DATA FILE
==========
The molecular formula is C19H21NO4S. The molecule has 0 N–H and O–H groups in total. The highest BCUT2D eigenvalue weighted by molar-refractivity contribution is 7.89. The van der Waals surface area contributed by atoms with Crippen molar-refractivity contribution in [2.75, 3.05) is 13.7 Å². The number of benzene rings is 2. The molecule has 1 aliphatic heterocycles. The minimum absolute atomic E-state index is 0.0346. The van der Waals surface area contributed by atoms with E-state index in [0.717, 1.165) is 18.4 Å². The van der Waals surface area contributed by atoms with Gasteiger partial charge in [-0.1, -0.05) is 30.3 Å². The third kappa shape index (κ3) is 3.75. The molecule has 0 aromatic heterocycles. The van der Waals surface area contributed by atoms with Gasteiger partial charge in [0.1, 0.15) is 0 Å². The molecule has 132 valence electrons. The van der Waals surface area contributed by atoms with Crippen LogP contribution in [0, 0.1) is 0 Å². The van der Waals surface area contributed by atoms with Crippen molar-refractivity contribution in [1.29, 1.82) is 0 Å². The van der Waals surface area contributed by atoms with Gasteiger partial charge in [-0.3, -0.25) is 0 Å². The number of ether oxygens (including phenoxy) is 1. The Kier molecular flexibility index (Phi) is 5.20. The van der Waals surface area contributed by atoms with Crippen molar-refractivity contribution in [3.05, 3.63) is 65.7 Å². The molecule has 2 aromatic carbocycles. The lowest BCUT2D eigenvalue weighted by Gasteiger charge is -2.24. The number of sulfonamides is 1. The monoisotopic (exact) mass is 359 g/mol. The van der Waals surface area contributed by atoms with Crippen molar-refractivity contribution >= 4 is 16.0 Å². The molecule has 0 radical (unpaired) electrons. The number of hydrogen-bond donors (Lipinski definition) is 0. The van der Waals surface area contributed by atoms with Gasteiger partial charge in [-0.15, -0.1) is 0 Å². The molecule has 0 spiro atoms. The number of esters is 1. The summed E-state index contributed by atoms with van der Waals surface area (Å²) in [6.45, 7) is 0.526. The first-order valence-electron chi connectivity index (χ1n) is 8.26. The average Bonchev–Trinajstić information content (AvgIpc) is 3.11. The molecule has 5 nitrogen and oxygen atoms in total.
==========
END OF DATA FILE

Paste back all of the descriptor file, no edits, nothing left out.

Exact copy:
The molecular formula is C19H21NO4S. The molecule has 0 N–H and O–H groups in total. The highest BCUT2D eigenvalue weighted by molar-refractivity contribution is 7.89. The van der Waals surface area contributed by atoms with Crippen molar-refractivity contribution in [2.75, 3.05) is 13.7 Å². The number of benzene rings is 2. The molecule has 1 aliphatic heterocycles. The minimum absolute atomic E-state index is 0.0346. The van der Waals surface area contributed by atoms with E-state index in [0.717, 1.165) is 18.4 Å². The van der Waals surface area contributed by atoms with Gasteiger partial charge in [-0.1, -0.05) is 30.3 Å². The third kappa shape index (κ3) is 3.75. The molecule has 0 aromatic heterocycles. The van der Waals surface area contributed by atoms with Gasteiger partial charge in [0.1, 0.15) is 0 Å². The molecule has 132 valence electrons. The van der Waals surface area contributed by atoms with Crippen LogP contribution in [0, 0.1) is 0 Å². The van der Waals surface area contributed by atoms with Crippen molar-refractivity contribution in [1.29, 1.82) is 0 Å². The van der Waals surface area contributed by atoms with Gasteiger partial charge in [-0.3, -0.25) is 0 Å². The number of ether oxygens (including phenoxy) is 1. The Kier molecular flexibility index (Phi) is 5.20. The van der Waals surface area contributed by atoms with Crippen molar-refractivity contribution in [3.05, 3.63) is 65.7 Å². The molecule has 2 aromatic carbocycles. The lowest BCUT2D eigenvalue weighted by Gasteiger charge is -2.24. The number of sulfonamides is 1. The monoisotopic (exact) mass is 359 g/mol. The van der Waals surface area contributed by atoms with Crippen molar-refractivity contribution >= 4 is 16.0 Å². The molecule has 0 radical (unpaired) electrons. The number of hydrogen-bond donors (Lipinski definition) is 0. The van der Waals surface area contributed by atoms with Gasteiger partial charge in [-0.15, -0.1) is 0 Å². The molecule has 0 spiro atoms. The number of esters is 1. The summed E-state index contributed by atoms with van der Waals surface area (Å²) in [6.45, 7) is 0.526. The first-order valence-electron chi connectivity index (χ1n) is 8.26. The average Bonchev–Trinajstić information content (AvgIpc) is 3.11. The molecule has 5 nitrogen and oxygen atoms in total.